A breath of fresh air

8 04 2009

Hmmm.. I haven’t been writing much lately. Not that I was all that prolific to begin with, but three months is a while. I guess it took me longer to recover from that surgery than I thought.

Well, I can happily say that it was worth the agony, because I’m now breathing better than ever and the spring allergy season was the mildest I think I’ve had in ages. If you have been thinking you need this surgery I highly recommend you get it done.

Having said that, it not like the recovery wasn’t without excitement, however. I stupidly got on a plane for Europe about 3 weeks after the operation and got a bad nosebleed that required an emergency room visit. I really should have waited until after the new year to have it done, but it’s all over now.





Rabid porcupines? No, drowning in a slime pit is more like it.

5 12 2008

It’s not a well-documented rule of blogging, but there does seem to be an unwritten rule that when you have a quality-of-life-improving medical procedure, you need to write about it. So, that’s what I’m going to do this evening.

Almost every year for the past 15 years or so, I’ve had a sinus infection at some point during the winter months. Usually in February I catch a cold that seems to linger on for a week and a half, and then I go to the doctor and get two weeks of antibiotics. When I moved to California, I thought ‘hey, there’s no winter here to speak of, so maybe it won’t happen this year.’ Wrong. Last February I had my worst bout of sinusitis ever, which turned into a nasty case of acute bronchitis on top of it all. I think I missed a good week of work and ever since then I have felt like I have been breathing through two cocktail straws glued to my nostrils.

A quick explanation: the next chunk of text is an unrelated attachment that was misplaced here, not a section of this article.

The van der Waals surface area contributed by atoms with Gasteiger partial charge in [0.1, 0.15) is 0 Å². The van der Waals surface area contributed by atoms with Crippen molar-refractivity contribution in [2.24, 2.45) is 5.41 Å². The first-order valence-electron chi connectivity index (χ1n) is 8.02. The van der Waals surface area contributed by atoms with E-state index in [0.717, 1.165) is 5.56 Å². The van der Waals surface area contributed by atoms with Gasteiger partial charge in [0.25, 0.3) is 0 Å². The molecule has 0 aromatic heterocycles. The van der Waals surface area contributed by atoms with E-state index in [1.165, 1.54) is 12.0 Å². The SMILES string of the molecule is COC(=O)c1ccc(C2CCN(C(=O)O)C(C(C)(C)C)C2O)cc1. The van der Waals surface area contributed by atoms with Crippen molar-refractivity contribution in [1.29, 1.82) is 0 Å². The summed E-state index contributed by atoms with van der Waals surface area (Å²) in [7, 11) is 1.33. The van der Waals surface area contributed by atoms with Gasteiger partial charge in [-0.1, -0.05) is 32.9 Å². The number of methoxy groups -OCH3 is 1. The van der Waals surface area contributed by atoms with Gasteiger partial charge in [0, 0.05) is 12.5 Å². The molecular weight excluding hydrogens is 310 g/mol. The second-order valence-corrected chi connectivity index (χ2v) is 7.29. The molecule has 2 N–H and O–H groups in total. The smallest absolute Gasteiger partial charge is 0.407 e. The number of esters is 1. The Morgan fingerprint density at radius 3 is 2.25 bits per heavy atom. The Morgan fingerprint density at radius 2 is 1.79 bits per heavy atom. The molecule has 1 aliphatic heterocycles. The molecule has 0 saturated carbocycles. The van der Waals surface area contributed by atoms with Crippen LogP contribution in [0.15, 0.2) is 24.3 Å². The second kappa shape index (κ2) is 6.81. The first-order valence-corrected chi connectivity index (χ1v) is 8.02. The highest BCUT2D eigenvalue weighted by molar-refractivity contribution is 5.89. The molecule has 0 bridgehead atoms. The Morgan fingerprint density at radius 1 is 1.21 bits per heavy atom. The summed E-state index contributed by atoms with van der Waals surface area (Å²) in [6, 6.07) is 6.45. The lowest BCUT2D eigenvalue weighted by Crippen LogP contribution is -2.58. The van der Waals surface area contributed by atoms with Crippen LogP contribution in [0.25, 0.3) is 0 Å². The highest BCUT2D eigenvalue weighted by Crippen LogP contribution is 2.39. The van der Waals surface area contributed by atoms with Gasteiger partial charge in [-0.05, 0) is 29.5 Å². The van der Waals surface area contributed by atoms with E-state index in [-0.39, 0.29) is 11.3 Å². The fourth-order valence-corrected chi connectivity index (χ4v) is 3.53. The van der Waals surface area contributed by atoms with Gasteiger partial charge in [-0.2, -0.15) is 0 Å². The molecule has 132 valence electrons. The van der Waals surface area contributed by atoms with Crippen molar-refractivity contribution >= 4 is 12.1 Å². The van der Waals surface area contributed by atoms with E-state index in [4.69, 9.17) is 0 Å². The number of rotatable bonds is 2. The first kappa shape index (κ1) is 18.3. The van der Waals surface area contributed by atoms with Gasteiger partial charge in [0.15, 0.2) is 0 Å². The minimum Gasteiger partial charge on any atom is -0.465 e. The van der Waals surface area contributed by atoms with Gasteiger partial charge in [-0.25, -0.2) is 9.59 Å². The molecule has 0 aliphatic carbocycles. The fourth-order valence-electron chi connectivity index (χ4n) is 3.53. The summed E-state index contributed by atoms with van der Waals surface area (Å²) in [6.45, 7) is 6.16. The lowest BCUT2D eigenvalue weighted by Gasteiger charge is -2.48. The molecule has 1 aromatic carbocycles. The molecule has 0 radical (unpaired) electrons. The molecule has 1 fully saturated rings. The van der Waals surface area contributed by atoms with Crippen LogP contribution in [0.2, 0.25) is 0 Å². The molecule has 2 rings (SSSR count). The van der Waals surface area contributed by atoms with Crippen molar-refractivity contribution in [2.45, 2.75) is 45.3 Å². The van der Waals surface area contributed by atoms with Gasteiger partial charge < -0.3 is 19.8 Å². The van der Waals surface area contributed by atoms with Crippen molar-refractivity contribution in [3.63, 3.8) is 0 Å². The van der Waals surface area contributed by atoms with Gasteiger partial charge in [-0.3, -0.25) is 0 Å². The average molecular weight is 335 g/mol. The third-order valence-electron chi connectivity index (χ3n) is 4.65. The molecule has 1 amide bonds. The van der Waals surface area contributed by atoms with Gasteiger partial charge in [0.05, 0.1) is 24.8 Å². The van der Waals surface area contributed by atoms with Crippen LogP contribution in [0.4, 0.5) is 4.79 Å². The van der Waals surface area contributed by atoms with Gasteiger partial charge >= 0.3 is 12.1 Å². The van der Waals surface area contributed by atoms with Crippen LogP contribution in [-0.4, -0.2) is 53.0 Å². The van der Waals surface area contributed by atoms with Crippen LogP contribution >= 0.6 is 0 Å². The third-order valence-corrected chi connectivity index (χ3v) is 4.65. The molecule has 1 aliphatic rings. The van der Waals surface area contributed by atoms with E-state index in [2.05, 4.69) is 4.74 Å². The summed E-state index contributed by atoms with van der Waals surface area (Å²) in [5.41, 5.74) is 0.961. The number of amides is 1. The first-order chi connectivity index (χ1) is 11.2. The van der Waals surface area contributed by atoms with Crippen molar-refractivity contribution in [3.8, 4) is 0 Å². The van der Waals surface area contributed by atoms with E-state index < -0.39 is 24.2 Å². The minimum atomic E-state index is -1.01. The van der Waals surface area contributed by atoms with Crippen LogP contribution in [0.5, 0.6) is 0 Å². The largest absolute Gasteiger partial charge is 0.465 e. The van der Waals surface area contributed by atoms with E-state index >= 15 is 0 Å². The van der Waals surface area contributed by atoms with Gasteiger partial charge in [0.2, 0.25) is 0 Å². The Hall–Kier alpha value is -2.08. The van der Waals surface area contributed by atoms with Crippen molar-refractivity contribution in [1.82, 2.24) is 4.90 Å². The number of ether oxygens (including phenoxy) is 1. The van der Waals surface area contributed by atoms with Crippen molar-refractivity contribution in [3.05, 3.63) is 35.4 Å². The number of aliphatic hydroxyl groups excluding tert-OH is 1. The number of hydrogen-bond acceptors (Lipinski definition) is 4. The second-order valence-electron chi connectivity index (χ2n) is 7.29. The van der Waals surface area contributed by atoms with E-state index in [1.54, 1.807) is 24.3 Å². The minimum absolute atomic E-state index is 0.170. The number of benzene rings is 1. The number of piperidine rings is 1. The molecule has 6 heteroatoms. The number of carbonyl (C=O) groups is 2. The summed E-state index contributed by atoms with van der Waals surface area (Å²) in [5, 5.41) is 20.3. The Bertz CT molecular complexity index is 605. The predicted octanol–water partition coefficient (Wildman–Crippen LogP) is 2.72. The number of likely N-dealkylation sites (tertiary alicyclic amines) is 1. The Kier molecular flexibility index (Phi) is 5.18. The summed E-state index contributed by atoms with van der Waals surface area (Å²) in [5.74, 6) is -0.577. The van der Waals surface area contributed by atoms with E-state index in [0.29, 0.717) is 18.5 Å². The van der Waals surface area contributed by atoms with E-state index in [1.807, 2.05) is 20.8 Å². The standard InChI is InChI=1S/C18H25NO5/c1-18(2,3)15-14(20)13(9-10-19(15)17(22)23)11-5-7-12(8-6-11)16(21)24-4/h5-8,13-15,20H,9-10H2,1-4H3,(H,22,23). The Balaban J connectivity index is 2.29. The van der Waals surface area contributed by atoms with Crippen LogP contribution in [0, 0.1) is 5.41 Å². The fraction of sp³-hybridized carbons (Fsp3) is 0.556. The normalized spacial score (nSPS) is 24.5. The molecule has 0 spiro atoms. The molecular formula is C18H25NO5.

So after regular, daily blasts of Flonase into my nose and getting no relief I finally went to an otolaryngologist. He looked into my nose and 30 seconds later said “Is one side of your nose consistently more blocked than the other?” Well, yes, come to think of it… “Did you ever have any accidents when you were younger? A broken nose or fist fight?”

Shortly after he said that, the TiVo that is my mind rewound to 29 years ago.

My brother and I are nine years apart. That means I was right around 11 years old when he was learning to walk. One summer afternoon I was lying on the floor in our living room, and he was on the couch. Somehow we decided it would be fun for him to roll off the couch, and then I would catch him as he rolled off, and gently land him on the floor like an airplane. He then climbed back up on the couch and we did this over and over for about an hour.

To this day I don’t know exactly what happened next. The TV may have been on and he got distracted. Maybe his legs gave out and he lost his balance. But the next thing I knew, all 28 pounds of him had sat squarely on my nose, and I ran to the bathroom to see what happened. It didn’t really hurt at the time. In fact, I think I wound up giving him a hug because I saw that one side of my nose was completely clear and I was breathing so well for the first time in a long time. Little did I know…

“You have a badly deviated septum,” the doctor continued, “and your turbinates have swollen to compensate for the change in volume. That’s why you get an infection – you can’t clear out the mucus that collects in your sinuses.”

So, on Wednesday I had a septoplasty and turbinate reduction at Eden Hospital in Castro Valley. I’ve had a number of surgical procedures done over the years, and this one went better than any I’ve ever had. Everyone was a pleasure to work with, I didn’t get sick from the anesthesia, and the anesthesiologist actually put in the IV without (significant) pain on the first try.

That’s not to say I feel great, however. At the moment I feel like I’ve been punched in the nose and teeth. I still need to flush out my nose with saline every hour, which helps a little bit, but what I really want to do is blow my nose, but I can’t do that because if I do so much as graze my nose with anything I’m about ready to jump through the roof, let alone blow out the splints. I have to breathe through my mouth, which after about 2 minutes feels like you’re eating wads of cotton.